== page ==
Baum quickly learned that Perot had analyzed NAFTA’s fallout correctly. In his story, “The Man Who Took My Job,” Baum located David Quinn, a unionized Indiana auto parts worker who was one of 455 Breed Technologies employees to lose a job when the factory shut, then relocated to Mexico. Soon thereafter, more than 100 Indiana businesses followed Breed to Mexico – a great deal for cheap labor-addicted employers, but devastating to the U.S. domestic workforce.
By 2000, the $5.5 billion U.S. trade surplus with Mexico metastasized into a $16 billion deficit. Quinn and Baum traveled to Mexico where they eventually found “the man who took the [Indianan’s] job,” toiling longer work weeks for less money, few safety precautions and without union protections. During the next two decades, in part under Bush II, job losses continued to mount and deficits deepened; today the U.S. trade deficit with Mexico is $617 billi.
Bush 43 learned nothing from the NAFTA fiasco. Instead, he used the NAFTA template to create the World Trade Organization which opened up the U.S. market with China and led to more than a dozen bilateral trade treaties that have hampered America’s labor force. Congress is considering nearly 25 more agreements that may kill more U.S. jobs. Since 2001, the U.S. has lost 3.7 million jobs to China, and is currently running a $346 billion trade deficit with the Asian superpower.
Yet, Republican and Democratic-led administrations put trade first, above working Americans. President Obama’s 12-nation Trans-Pacific Partnership would have the opened borders to millions of foreign-born workers in every employment classification. Shortly after President Trump assumed office, he withdrew the U.S. from TPP. Because of COVID-19 concerns and the relatively short time period for businesses to adjust to its new regulations, the president’s NAFTA replacement, the U.S. Mexico Canada Agreement, may be delayed beyond its June 1 starting date. U.S. Trade Representative Robert Lighthizer expressed his concern: “Let us not make long-term decisions in the midst of a crisis.”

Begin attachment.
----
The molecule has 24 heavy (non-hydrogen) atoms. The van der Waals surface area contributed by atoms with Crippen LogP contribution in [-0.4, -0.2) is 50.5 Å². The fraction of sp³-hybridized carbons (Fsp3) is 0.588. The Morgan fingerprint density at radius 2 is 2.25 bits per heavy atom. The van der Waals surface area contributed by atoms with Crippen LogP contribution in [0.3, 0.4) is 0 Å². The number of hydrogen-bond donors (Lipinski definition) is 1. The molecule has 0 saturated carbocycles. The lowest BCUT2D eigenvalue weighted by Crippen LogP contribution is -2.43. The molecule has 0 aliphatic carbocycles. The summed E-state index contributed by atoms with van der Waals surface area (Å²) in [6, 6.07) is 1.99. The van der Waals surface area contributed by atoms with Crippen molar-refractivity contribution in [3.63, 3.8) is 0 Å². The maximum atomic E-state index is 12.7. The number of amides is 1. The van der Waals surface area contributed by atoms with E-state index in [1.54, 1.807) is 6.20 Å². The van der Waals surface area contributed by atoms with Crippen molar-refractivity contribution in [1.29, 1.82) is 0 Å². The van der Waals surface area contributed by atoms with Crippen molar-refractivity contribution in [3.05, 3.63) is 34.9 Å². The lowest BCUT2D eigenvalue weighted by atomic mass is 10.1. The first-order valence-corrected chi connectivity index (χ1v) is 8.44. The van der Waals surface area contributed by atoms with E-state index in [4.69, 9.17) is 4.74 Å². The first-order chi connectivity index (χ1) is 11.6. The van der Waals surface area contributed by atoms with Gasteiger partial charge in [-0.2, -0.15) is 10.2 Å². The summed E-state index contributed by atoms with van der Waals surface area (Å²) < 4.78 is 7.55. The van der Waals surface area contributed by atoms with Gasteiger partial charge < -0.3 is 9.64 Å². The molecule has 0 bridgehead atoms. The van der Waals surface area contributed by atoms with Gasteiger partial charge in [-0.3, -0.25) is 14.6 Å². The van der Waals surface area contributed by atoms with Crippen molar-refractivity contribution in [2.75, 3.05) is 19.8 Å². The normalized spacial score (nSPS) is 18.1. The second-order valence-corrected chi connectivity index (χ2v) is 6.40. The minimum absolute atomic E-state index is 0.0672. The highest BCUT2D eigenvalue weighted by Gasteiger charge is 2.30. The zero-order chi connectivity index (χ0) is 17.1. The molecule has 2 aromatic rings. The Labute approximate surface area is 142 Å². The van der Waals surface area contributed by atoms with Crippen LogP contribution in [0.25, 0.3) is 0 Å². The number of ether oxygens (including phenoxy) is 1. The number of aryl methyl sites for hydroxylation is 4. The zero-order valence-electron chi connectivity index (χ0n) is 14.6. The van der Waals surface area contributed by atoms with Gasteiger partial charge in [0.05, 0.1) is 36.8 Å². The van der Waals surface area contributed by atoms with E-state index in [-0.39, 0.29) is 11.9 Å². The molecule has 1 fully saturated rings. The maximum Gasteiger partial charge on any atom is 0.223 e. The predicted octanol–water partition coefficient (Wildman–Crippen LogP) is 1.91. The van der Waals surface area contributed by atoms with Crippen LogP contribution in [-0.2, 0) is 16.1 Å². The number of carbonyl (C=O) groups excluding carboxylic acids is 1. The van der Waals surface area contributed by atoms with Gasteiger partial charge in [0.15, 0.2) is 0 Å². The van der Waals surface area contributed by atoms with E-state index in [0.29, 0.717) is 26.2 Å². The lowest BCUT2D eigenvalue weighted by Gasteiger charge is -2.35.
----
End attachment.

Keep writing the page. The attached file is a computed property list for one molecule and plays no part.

A COVID-19 delay might be a lucky break for U.S. workers. The Economic Policy Institute is apprehensive that the U.S. International Trade Commission’s projections about higher U.S. wages and increased employment may be based, much like NAFTA, on “questionable assumptions.” Specifically, EPI doubts whether U.S. wages will rise as a direct result of improved labor rights enforcement in Mexico, a conclusion that the ITE model doesn’t validate.
NAFTA and other trade deals have been a disaster for American workers; America needs a better approach that will rebalance trade and level the playing field for U.S. workers and other participating countries. Despite two decades of White House bloviating about American jobs and railing against income inequality, the average worker isn’t as important to leaders as easing corporate trade.
Unregulated global trade consequences have led to worldwide criminal-level labor exploitation. Corporations set up sweatshops in Vietnam, China, South Korea, India, Honduras and Taiwan, all sources of plentiful cheap labor that enhance bottom-line profits.
Like NAFTA before it, USMCA has no real American worker protections. USMCA’s language refers to “temporary” immigrant entry to “supply services.” But as the old adage goes, nothing is more permanent than a temporary immigrant, especially when he supplies labor “services.”
President Trump has talked pro-American about trade and immigration, but he’s fallen far short of delivering the goods he’s so often promised.
Joe Guzzardi is a Progressives for Immigration Reform analyst who has written about immigration for more than 30 years. Contact him at email@example.com.
That’s right Miranda, Miranda warnings don’t need a specific wording. They merely must cover the principles that one has the right to silence; that what one says may be used against one in court; that one has a right to an attorney before speaking to police and during any questioning; and that an attorney will be provided if one can’t afford one.